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Annabel Goldie fires starting pistol on 100-day countdown to the Scottish Parliament election

By Jonathan Isaby

Annabel Goldie In 100 days' time, (among the various other elections and referendum taking place) voters across Scotland will be electing MSPs for the next four-year term.

And today Scottish Conservative leader Annabel Goldie has taken the opportunity to show that the campaign she will be leading will be positive and highlighting the achievements of the 16-strong Tory group at Holyrood (the 17th is the Presiding Officer).

She says:

“I fear that this election is going to be 100 days of vitriol between Alex Salmond and [Scottish Labour leader] Iain Gray – senseless mudslinging. They both think that the campaign is all about them. It’s not. It’s all about Scotland. Scotland needs its politicians to stand up and tell it like it is. Hope for the future, but realism about today.

“This must be the election where common sense and straight talking win. I pledge to lead the Scottish Conservative campaign with a focus on the issues which matter to Scotland, and that is not the battle of egos of Salmond and Gray. This is not just about who gets the keys to [First Minister's residence] Bute House, but who will deliver for Scotland, and who will hold the balance of power after May.

“Without the Scottish Conservatives we would not have 1,000 more police, a freeze in Council Tax, tax cuts for our smallest businesses or a new national drugs strategy. We have delivered – and we will again.”

Those final words are the key: there has been an SNP minority administration under Alex Salmond for four years and there is a general expectation that there will be another minority administration after this PR election, albeit most likely under a different leadership. As such, the challenge for the Scottish Tories is to demonstrate that in that environment of a hung parliament, they have been relevant and have been able use their numbers to win certain concessions from the administration.

Expect them to be trading on what they have achieved under a plain-speaking leader who speaks as she finds, with the intention of again playing a pivotal role, whatever the parliamentary arithmetic after the election. Annabel Goldie is often asked her position on putative coalitions and post-election deals, and her answer has always been to rule nothing in and rule nothing out. Her aim is clearly to maximise the size of the Tory group at Holyrood, arguing that a proportional election is not merely a battle between the two big parties and their leaders.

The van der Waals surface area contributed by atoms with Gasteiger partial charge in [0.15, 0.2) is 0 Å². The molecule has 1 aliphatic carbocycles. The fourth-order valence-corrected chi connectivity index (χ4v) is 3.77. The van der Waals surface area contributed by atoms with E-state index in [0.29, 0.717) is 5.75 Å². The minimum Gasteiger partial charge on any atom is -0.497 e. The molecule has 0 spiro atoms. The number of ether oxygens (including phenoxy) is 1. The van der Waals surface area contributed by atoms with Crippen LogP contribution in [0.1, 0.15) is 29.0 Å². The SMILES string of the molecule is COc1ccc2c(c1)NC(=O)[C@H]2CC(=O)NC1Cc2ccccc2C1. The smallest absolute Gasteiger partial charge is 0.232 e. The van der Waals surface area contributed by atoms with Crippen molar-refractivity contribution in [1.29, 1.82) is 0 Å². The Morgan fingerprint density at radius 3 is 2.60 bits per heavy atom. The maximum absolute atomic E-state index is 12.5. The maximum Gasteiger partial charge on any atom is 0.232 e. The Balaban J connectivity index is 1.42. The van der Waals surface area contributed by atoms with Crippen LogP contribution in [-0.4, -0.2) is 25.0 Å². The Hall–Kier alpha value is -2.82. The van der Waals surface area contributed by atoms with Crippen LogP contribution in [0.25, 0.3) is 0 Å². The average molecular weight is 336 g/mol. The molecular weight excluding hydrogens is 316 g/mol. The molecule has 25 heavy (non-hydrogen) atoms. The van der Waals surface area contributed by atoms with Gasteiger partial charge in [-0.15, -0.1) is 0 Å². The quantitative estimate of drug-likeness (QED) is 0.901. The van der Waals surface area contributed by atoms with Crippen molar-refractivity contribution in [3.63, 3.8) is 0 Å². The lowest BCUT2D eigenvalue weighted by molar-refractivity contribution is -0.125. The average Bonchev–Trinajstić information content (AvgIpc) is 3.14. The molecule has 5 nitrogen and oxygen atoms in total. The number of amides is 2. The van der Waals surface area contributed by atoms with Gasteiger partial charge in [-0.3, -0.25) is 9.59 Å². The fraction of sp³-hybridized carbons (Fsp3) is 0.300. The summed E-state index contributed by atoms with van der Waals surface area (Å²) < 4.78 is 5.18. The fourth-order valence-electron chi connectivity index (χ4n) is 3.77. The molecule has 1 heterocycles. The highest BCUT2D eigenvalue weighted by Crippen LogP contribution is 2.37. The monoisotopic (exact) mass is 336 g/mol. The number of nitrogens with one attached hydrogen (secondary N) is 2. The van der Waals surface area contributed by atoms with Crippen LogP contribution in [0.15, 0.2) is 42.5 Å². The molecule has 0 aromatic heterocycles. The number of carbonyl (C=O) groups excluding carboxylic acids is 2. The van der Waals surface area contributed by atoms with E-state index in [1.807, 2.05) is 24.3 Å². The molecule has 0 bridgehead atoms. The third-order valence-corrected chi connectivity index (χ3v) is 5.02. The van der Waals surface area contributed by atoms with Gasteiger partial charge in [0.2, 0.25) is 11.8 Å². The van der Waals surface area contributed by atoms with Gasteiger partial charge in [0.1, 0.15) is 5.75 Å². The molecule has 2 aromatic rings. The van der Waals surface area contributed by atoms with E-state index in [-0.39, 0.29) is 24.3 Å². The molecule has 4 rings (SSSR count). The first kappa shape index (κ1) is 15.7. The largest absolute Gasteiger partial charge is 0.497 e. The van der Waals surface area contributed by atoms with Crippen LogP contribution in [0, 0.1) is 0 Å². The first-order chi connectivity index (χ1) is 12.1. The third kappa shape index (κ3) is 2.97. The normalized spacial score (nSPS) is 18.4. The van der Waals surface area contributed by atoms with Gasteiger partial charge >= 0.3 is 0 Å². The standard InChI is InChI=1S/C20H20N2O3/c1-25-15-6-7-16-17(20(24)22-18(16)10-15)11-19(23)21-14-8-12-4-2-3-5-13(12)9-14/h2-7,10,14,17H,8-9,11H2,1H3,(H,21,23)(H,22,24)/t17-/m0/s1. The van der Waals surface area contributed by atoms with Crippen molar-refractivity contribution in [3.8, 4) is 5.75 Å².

The Scottish Tories strenuously denied the story which appeared this week suggesting that the party in London has in some way taken control of the party north of the border. "We remain a completely devolved party, a separate entity," said a spokesman, suggesting that the story in the Scottish edition of the Daily Telegraph seemed to be based merely on the fact that their HR department, to where job applications are directed, is in London.

As to current polling trends, reliable polls of Scottish Parliament voting intention are few and far between; but the two most recent YouGov polls (historically the most reliable indicator) were in September and October 2010, which both put the party on 15% when it comes to regional voteshare - up a little on the 13.9% the party scored in 2007, which delivered 17 of the 129 seats.

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